This work tells the story of my lifelong dream of exploring India, the land of my father's birth. He died without telling me much about the culture in which he grew up or his early life there. Growing up in the United States, isolated from Indian culture fostered the cultivation of imaginative fantasy about the land of my ancestry. My knowledge of India ripened from exoticized Western media accounts. None of this prepared me for the masala mix of complexity, misery and beauty of contemporary India that I finally had the opportunity to see for myself. Having now made several trips, and collected a wealth of photographic images, videotape, and journal writings, I am shaping this material into a body of work that connects and contrasts my youthful fantasies of India with my adult experience building a relationship with the land of my ancestry. With this work, I hope to symbolize the merging of my experience of the place with the expectations I carried for half a lifetime.
I merge images from different times and places to juxtapose ancient and modern, mythical and real, imagined and lived. I collage appropriated popular Indian “calendar art” imagery of Hindu deities into my montages of Indian street scenes, referencing contemporary clashes of values and cultures that are occurring on the subcontinent. By removing these printed gods from spiritual contemplation in sylvan glades and temples, and bringing them into the capitalist hurly burly that is contemporary India, I want to show how the Hindu pantheon, representing an imperturbable and entirely non-western view of reality, is palpable in the integration of spirituality into the country’s daily life. India also worships newer Deities with as much fervor as the old. Western materialism and the mass appeal of flavor-of-the-month Bollywood icons have added another vibrant layer to India’s visual culture. The iconography of consumerism and media celebrity often borrows from that of the ancient gods. These recent manifestations of India’s striving for an earthly paradise have also found a place in my art.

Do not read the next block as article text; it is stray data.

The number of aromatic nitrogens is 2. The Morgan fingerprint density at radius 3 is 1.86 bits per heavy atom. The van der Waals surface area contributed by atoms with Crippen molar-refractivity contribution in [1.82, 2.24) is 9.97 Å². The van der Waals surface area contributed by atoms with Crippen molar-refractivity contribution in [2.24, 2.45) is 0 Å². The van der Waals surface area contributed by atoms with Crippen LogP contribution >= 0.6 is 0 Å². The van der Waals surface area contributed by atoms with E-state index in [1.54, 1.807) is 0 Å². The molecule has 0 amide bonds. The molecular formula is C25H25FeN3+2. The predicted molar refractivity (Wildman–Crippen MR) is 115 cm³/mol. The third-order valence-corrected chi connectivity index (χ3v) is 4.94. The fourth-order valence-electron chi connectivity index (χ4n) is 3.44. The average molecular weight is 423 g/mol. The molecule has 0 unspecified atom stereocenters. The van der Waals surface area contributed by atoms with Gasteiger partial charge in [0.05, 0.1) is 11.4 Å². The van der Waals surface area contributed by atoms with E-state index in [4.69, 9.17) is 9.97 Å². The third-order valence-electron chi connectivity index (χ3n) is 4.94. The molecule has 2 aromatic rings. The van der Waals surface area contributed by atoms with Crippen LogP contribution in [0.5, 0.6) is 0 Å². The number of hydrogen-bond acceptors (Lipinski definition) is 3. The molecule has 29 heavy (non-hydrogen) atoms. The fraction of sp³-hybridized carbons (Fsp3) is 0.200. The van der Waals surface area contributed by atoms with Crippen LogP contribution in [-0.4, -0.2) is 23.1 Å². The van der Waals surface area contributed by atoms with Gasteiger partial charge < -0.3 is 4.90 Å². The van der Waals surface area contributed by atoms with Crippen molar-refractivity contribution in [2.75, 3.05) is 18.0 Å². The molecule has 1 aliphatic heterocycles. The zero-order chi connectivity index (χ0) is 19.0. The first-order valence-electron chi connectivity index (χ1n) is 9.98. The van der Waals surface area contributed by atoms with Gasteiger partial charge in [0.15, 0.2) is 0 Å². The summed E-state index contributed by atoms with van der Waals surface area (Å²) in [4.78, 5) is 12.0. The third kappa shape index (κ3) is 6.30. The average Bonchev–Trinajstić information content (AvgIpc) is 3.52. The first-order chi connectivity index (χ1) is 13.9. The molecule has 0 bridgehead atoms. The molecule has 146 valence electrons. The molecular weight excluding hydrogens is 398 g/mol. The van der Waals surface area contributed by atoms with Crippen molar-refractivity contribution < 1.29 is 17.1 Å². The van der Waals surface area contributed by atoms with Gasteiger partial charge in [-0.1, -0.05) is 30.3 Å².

As a child of mixed British and Indian heritage, I witnessed and took part in post-colonial battles playing themselves out on a domestic scale. For me, the complex history of India and its imagery signifies the emergence of my own identity, a slow process of assimilating influences from both Western and Indian cultures. My use of Hindu images as a kind of subversive bridge between cultures speaks to multiple meanings and interpretations by individuals on either, or like myself, both sides of the east-west divide. Finding some way to reconcile these differing perspectives inspires this creative project.
Neil Chowdhury is an artist working in photography and digital media. His work explores the relationships between individuals, their societies, and environments in different cultures. Currently, he is working on a project exploring his Indian heritage, entitled “Waking from Dreams of India.” Mr. Chowdhury is an assistant professor and director of the photography program at Cazenovia College, Cazenovia, New York. He has also taught at Zayed University, Dubai, United Arab Emirates; the College for Creative Studies in Detroit, Michigan; and the University of Washington, Seattle. He received his M.F.A. in photography at the University of Washington. His photography and digital video works have been exhibited widely in the United States and abroad. Chowdhury also worked for several years as an industrial photographer for Ford Motor Company, and does freelance travel, editorial, and commercial photography.